The March on Washington for Jobs and Freedom is attended by about 250,000 people, the largest demonstration ever seen in the nation’s capital. Martin Luther King delivers his famous “I Have a Dream” speech. The march builds momentum for civil rights legislation (Aug. 28).
Despite Governor George Wallace physically blocking their way, Vivian Malone and James Hood register for classes at the University of Alabama.
Four young black girls attending Sunday school are killed when a bomb explodes at the Sixteenth Street Baptist Church, a popular location for civil rights meetings. Riots erupt in Birmingham, leading to the deaths of two more black youths (Sept. 15).
1962 James Meredith becomes the first black student to enroll at the University of Mississippi (Oct. 1). President Kennedy sends 5,000 federal troops after rioting breaks out.
1961 Over the spring and summer, student volunteers begin taking bus trips through the South to test out new laws that prohibit segregation in interstate travel facilities, which includes bus and railway stations. Several of the groups of “freedom riders,” as they are called, are attacked by angry mobs along the way. The program, sponsored by The Congress of Racial Equality (CORE) and the Student Nonviolent Coordinating Committee (SNCC), involves more than 1,000 volunteers, black and white.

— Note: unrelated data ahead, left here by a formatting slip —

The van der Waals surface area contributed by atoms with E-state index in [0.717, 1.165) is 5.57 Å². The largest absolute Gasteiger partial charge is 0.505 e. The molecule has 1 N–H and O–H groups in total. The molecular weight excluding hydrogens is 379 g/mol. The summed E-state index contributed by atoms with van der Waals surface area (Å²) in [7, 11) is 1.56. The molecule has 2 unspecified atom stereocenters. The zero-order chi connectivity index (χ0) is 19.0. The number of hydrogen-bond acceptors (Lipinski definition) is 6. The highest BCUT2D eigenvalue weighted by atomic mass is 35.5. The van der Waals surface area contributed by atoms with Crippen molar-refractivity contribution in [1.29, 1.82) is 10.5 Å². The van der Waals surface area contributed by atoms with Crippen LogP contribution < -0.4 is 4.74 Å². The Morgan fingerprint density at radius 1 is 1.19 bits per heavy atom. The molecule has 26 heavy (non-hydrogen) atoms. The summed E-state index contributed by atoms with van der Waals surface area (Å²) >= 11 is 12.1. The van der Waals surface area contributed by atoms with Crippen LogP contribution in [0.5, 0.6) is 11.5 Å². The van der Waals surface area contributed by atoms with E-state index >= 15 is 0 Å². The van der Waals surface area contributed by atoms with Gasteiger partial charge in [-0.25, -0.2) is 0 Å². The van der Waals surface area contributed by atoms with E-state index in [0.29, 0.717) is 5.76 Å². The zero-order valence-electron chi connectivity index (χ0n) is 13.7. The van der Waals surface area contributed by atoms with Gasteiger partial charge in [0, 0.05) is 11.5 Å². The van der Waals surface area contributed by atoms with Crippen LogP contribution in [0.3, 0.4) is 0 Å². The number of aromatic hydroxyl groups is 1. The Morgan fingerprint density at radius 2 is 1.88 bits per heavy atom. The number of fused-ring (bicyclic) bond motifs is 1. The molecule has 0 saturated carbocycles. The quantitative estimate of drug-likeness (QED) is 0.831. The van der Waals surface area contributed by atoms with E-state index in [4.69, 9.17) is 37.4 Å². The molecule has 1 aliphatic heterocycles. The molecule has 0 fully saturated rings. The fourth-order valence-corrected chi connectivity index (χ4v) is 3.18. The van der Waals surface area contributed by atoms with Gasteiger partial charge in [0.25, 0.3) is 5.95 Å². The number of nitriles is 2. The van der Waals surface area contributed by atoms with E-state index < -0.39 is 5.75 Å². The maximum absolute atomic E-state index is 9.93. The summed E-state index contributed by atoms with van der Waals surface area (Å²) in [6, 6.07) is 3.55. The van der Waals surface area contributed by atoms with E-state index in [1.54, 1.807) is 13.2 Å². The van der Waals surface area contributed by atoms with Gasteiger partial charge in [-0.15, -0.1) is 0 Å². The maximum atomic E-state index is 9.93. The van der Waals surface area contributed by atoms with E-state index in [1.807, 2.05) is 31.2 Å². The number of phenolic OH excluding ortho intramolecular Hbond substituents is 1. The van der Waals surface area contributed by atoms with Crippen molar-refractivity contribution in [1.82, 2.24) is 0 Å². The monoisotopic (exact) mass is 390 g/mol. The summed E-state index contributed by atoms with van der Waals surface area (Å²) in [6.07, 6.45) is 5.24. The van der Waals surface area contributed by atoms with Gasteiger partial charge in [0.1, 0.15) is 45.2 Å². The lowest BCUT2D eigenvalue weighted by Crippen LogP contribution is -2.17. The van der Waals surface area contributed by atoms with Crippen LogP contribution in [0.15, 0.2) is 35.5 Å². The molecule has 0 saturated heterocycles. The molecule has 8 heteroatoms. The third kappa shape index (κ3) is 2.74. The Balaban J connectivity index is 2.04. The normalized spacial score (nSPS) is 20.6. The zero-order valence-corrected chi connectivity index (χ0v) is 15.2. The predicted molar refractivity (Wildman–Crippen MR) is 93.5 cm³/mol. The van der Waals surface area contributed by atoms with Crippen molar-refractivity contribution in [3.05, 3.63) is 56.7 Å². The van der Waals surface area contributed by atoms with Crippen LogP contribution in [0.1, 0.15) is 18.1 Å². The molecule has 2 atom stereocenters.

1960 Four black students in Greensboro, North Carolina, begin a sit-in at a segregated Woolworth’s lunch counter (Feb. 1). Six months later the “Greensboro Four” are served lunch at the same Woolworth’s counter. The event triggers many similar nonviolent protests throughout the South.
The Student Nonviolent Coordinating Committee (SNCC) is founded, providing young blacks with a place in the civil rights movement (April).
1957 The Southern Christian Leadership Conference (SCLC), a civil rights group, is established by Martin Luther King, Charles K. Steele, and Fred L. Shuttlesworth (Jan.-Feb.)
Nine black students are blocked from entering the school on the orders of Governor Orval Faubus. (Sept. 24). Federal troops and the National Guard are called to intervene on behalf of the students, who become known as the “Little Rock Nine.” Despite a year of violent threats, several of the “Little Rock Nine” manage to graduate from Central High.
1955 A young black boy, Emmett Till, is brutally murdered for allegedly whistling at a white woman in Mississippi. Two white men charged with the crime are acquitted by an all-white jury. They later boast about committing the murder. The public outrage generated by the case helps spur the civil rights movement (Aug.).
Rosa Parks refuses to give up her seat at the front of the “colored section” of a bus to a white passenger (Dec.1). In response to her arrest Montgomery’s black community launch a successful year-long bus boycott. Montgomery’s buses are desegregated on Dec. 21, 1956.
1954 Brown v. Board of Education of Topeka, Kans. declares that racial segregation in schools is unconstitutional (May 17).
1952 Malcolm X becomes a minister of the Nation of Islam. Over the next several years his influence increases until he is one of the two most powerful members of the Black Muslims (the other was its leader, Elijah Muhammad). A Black Nationalist and separatist movement, the Nation of Islam contends that only blacks can resolve the problems of blacks.
1948 Although African Americans had participated in every major U.S. war, it was not until after World War II that President Harry S. Truman issues an executive order integrating the U.S. armed forces.
1947 Jackie Robinson breaks Major League Baseball’s color barrier when he is signed to the Brooklyn Dodgers by Branch Rickey.